Integral Africa where he teaches a Module on the African Coaching Context, with Ubuntu Intelligence. He is part-time faculty at the University of Stellenbosch Business School where he delivers a module on African Team Coaching Perspectives (USB MPhil in Management Coaching). Dumi is part of the WBECS-powered Global Team Coaching Institute (GTCI) faculty supporting the delivery and training on Team Coaching. He is co-founding Chairperson of the pioneering Ubuntu Coaching Foundation (UCF) with one of the leading coaches in the world, Dr Paddy Pampallis. The foundation promotes access to coaching in communities that cannot afford coaching services across South Africa. Dumi is married with three children and works globally. Email: DumisaniM@dbsa.org. OR Dumi@netactive.co.za. Nobantu Mpotulo hails from South Africa and is amongst the first five Africans to be accredited at MCC by the International Coach Federation (ICF) in Africa. She is one of the inaugural international coaches for Ethical Coach. She was part of the Ethical Coach Summit Design Team; she was instrumental in the Summit being guided by Ubuntu. She possesses an MA(Guidance & Counselling) , Durham University ,UK. Nobantu has been coaching executives, senior managers, other managers, teams and staff at all levels for 20 years. She is a sought facilitator for Leadership Development Programs and coaches internationally, she has experience in varied sectors. In coaching Nobantu follows the agenda her clients, through probing questions and sharing just in time observations, she takes clients deep and helps them to identify their blind spots and embrace their shadows. Clients go deeper into the sub-conscious and unconscious levels and dance with what emerges. She moves on a continuum of being non-directive to directive depending on what is missing in the client’s system. She uses mindfulness practices in her facilitation. As a Buddhist practitioner and teacher she supports her clients in integrating the head, heart, instinctual and spiritual intelligence. She does amazing heart work with clients based on the principles of UBUNTU “I am because We Are”. Nobantu developed UBUNTU coaching which she has had live demonstration of at WBECS and Coacharya. Nobantu helps her clients to navigate uncertainties with dignity. Nobantu’s work experience involves being a Student Counsellor and Director of Counselling Services at University of Transkei, Director of Counselling Services; University of Fort Hare, Director of Strategic Planning; Pretoria University of Technology, Divisional Manager: Study Schemes at Telkom. She was contracted as the Head of Governance at the Centre for Higher Education Transformation. Nobantu’s coaching experience is in the public and private sectors (Financial sector, ICT, Motor industry). She has also varied experience with NGOs and Government Agencies, International Organisations (UN, ILO, WHO, FAO)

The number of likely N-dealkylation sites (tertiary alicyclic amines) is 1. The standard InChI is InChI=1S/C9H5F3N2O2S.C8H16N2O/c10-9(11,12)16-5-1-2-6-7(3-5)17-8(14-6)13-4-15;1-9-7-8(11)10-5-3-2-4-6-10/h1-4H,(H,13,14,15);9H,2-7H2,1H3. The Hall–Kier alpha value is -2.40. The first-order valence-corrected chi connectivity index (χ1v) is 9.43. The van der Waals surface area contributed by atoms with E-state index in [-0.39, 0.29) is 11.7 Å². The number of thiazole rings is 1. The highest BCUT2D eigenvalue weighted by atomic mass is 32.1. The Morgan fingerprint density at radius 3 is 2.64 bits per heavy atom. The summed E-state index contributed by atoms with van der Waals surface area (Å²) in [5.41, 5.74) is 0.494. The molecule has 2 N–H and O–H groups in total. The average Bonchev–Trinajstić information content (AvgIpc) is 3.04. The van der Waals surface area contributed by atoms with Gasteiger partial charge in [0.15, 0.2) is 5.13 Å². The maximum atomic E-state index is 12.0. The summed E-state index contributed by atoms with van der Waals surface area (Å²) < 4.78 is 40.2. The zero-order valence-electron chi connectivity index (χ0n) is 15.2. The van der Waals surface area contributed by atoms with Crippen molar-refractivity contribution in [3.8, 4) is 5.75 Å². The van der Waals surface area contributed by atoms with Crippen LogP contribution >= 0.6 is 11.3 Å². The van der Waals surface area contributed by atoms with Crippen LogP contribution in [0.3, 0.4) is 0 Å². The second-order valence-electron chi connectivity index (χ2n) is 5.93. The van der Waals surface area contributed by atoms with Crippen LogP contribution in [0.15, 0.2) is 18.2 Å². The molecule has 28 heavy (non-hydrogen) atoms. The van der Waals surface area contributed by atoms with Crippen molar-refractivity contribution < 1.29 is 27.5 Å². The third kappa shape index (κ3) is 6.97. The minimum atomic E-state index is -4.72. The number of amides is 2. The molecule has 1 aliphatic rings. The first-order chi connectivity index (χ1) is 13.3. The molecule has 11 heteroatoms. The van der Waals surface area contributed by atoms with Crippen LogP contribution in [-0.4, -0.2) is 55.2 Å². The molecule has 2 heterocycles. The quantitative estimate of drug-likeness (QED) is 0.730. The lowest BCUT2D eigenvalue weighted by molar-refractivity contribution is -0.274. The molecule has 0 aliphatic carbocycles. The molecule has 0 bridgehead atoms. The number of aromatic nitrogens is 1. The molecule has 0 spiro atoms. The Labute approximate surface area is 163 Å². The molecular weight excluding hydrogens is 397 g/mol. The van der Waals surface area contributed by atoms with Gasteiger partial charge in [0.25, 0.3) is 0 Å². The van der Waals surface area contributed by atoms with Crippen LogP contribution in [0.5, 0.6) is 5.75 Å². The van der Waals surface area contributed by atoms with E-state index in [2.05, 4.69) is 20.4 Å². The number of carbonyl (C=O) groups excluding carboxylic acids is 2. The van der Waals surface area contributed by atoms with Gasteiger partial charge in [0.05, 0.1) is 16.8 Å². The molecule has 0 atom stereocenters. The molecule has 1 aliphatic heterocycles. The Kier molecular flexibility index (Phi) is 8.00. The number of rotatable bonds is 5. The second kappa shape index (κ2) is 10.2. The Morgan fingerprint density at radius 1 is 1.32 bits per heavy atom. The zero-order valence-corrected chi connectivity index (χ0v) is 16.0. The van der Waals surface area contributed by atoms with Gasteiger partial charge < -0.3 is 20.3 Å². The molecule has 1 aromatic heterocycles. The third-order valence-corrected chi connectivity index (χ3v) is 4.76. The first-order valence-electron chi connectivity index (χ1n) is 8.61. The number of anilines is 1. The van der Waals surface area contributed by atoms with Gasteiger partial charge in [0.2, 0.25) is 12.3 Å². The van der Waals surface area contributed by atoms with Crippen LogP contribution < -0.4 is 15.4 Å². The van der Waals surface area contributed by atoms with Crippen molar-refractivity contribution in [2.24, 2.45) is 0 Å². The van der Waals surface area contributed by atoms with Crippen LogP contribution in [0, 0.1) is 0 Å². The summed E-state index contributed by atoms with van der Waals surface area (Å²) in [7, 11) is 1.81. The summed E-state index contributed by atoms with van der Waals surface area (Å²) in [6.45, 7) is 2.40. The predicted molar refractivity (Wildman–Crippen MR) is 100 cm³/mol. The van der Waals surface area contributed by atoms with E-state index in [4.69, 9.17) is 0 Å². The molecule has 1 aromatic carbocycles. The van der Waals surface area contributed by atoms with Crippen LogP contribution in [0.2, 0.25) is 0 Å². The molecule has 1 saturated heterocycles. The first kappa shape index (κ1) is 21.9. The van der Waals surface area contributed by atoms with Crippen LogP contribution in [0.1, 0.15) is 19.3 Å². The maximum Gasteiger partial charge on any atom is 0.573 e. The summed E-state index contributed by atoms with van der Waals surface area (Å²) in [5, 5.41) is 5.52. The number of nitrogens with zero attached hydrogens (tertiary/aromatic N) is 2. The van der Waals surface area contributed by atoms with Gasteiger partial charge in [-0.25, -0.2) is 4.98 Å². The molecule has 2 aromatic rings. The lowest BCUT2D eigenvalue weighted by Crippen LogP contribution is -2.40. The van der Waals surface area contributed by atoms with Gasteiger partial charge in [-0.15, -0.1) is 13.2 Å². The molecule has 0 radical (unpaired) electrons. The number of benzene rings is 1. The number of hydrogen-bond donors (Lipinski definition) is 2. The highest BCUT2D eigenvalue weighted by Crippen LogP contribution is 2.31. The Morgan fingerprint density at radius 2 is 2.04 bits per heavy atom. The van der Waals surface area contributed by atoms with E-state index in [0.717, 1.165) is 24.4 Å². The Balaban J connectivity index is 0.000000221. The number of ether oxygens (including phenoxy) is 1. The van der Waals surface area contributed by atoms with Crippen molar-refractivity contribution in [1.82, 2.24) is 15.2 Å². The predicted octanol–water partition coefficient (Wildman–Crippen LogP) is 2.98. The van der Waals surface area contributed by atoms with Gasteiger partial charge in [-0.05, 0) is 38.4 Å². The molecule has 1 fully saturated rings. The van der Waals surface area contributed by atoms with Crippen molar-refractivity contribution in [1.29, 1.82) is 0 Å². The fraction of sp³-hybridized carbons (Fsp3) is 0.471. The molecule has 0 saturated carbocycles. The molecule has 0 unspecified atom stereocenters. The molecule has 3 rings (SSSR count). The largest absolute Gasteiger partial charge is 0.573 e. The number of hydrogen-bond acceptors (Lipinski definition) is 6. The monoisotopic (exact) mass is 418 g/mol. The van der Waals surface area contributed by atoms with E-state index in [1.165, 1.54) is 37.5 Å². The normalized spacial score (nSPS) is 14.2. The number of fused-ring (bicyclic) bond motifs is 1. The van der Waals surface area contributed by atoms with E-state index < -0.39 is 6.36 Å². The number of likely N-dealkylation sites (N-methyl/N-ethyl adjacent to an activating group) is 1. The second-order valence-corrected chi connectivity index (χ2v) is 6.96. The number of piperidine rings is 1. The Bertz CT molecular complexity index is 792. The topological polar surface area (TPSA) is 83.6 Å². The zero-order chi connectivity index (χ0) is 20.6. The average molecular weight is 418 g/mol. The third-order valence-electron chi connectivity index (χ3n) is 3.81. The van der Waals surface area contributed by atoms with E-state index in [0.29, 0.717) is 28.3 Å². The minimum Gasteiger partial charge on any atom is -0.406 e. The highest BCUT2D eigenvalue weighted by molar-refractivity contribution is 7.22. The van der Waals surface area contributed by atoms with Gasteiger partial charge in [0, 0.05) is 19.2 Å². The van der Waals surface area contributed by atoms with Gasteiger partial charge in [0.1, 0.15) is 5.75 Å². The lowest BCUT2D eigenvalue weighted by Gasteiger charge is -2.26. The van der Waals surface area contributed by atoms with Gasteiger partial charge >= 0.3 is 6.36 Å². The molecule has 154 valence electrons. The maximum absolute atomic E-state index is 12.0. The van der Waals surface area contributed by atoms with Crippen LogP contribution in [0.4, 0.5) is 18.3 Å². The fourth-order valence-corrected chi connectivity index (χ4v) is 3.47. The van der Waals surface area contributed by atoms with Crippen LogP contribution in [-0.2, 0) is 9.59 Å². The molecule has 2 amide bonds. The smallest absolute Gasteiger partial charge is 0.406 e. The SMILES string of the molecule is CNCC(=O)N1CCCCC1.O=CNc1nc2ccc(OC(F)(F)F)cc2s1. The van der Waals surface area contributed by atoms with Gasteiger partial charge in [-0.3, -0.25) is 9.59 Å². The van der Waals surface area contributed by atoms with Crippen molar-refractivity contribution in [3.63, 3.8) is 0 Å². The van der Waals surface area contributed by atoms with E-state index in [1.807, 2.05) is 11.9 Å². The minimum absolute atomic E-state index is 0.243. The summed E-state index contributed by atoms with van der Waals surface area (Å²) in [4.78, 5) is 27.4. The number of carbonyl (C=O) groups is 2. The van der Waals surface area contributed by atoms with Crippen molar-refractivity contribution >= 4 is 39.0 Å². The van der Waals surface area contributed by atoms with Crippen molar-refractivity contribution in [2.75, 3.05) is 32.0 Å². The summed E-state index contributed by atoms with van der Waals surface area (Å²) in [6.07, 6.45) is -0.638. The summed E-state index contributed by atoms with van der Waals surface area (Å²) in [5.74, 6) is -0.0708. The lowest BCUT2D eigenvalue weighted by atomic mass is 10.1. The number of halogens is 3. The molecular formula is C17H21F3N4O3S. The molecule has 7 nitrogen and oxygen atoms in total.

People do not perceive worlds but enact them. Different mindsets bring forth different worlds.


Integral Africa Delphine Oliver MPhil. sports physiotherapy (UCT), MSc. Med (ex.sci.), Dip.IPCP (Integral Coach) Delphine Oliver has 25 years of experience as a physiotherapist, working in the public and private healthcare sector. She also gained a qualification as an Integral Coaching Practitioner at The Coaching Centre (Bergvliet, Cape Town) and holds credentials with the International Coach Federation (ICF) at a PCC level. Delphine is a faculty member at The Coaching Centre, facilitating modules on Integral Health Coaching and supporting aspiring coaches to embody coaching competencies aligned with ICF. Through her own coaching practice, Delphine partners with her clients in facilitating growth and learning in the field of health, wellness and optimal performance. Frans van der Colff is faculty at Henley Business School and also assists people to establish businesses on the African continent. He has visited 40 countries on the continent and assisted in opening businesses in 11. He holds an MSc in Strategy and is currently a PhD candidate at the Da Vinci Institute. He spent many years at Pick n Pay, started as trainee manager and was the Director of Africa and Emerging Markets when he left to head up the new African Division for Fruit & Veg City, Foodlovers Markets. Prof. Denise Zinn Zinn is an educationist with an ‘activist orientation’, given her history and background, and has had a lifelong interest in learning and teaching. Her first professional work was as a high school teacher of English and Mathematics in Port Elizabeth South Africa, following the path of her role model activist teachers at Livingstone High School in Cape Town. Her post-graduate studies focused on learning and teaching. She obtained her master’s and doctoral degrees at Harvard Graduate School of Education, thanks to scholarships from Harvard University and other sponsors. She has worked in the higher education sector since 1992, specialising in teacher education, diversity and gender issues, curriculum development and humanising pedagogies. She has held several positions in the higher education sector, including terms as Executive Dean of the Faculty of Education at Fort Hare and Mandela University. She was the Deputy Vice Chancellor Learning and teaching at Nelson Mandela University until the end of 2019. She recently completed qualified as an Integral Coach with The Coaching Centre (TCC), which is accredited with the IFC. She is married and has two sons, two daughters in law, and two amazing granddaughters.

People do not perceive worlds but enact them. Different mindsets bring forth different worlds.